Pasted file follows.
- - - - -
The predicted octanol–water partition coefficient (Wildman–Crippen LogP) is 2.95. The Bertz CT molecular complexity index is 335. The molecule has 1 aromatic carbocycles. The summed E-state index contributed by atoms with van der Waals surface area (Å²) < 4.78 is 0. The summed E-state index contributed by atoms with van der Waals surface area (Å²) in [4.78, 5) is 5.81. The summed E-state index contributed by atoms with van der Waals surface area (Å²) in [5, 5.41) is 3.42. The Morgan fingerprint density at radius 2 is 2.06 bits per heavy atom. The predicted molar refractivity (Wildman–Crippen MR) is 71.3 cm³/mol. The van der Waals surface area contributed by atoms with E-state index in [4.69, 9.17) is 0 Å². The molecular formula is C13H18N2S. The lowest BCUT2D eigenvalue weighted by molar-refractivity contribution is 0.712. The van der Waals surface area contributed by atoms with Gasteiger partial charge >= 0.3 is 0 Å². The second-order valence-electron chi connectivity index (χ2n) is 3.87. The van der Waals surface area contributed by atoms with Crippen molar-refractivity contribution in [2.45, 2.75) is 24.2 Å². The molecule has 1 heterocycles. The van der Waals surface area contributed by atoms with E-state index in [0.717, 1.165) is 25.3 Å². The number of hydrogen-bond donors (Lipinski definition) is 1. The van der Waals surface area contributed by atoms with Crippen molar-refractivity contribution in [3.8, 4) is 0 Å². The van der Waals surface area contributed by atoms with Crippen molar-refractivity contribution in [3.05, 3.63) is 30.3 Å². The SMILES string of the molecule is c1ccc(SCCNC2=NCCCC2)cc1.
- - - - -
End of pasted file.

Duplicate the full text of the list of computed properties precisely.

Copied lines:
The predicted octanol–water partition coefficient (Wildman–Crippen LogP) is 2.95. The Bertz CT molecular complexity index is 335. The molecule has 1 aromatic carbocycles. The summed E-state index contributed by atoms with van der Waals surface area (Å²) < 4.78 is 0. The summed E-state index contributed by atoms with van der Waals surface area (Å²) in [4.78, 5) is 5.81. The summed E-state index contributed by atoms with van der Waals surface area (Å²) in [5, 5.41) is 3.42. The Morgan fingerprint density at radius 2 is 2.06 bits per heavy atom. The predicted molar refractivity (Wildman–Crippen MR) is 71.3 cm³/mol. The van der Waals surface area contributed by atoms with E-state index in [4.69, 9.17) is 0 Å². The molecular formula is C13H18N2S. The lowest BCUT2D eigenvalue weighted by molar-refractivity contribution is 0.712. The van der Waals surface area contributed by atoms with Gasteiger partial charge >= 0.3 is 0 Å². The second-order valence-electron chi connectivity index (χ2n) is 3.87. The van der Waals surface area contributed by atoms with Crippen molar-refractivity contribution in [2.45, 2.75) is 24.2 Å². The molecule has 1 heterocycles. The van der Waals surface area contributed by atoms with E-state index in [0.717, 1.165) is 25.3 Å². The number of hydrogen-bond donors (Lipinski definition) is 1. The van der Waals surface area contributed by atoms with Crippen molar-refractivity contribution in [3.8, 4) is 0 Å². The van der Waals surface area contributed by atoms with Crippen molar-refractivity contribution in [3.05, 3.63) is 30.3 Å². The SMILES string of the molecule is c1ccc(SCCNC2=NCCCC2)cc1.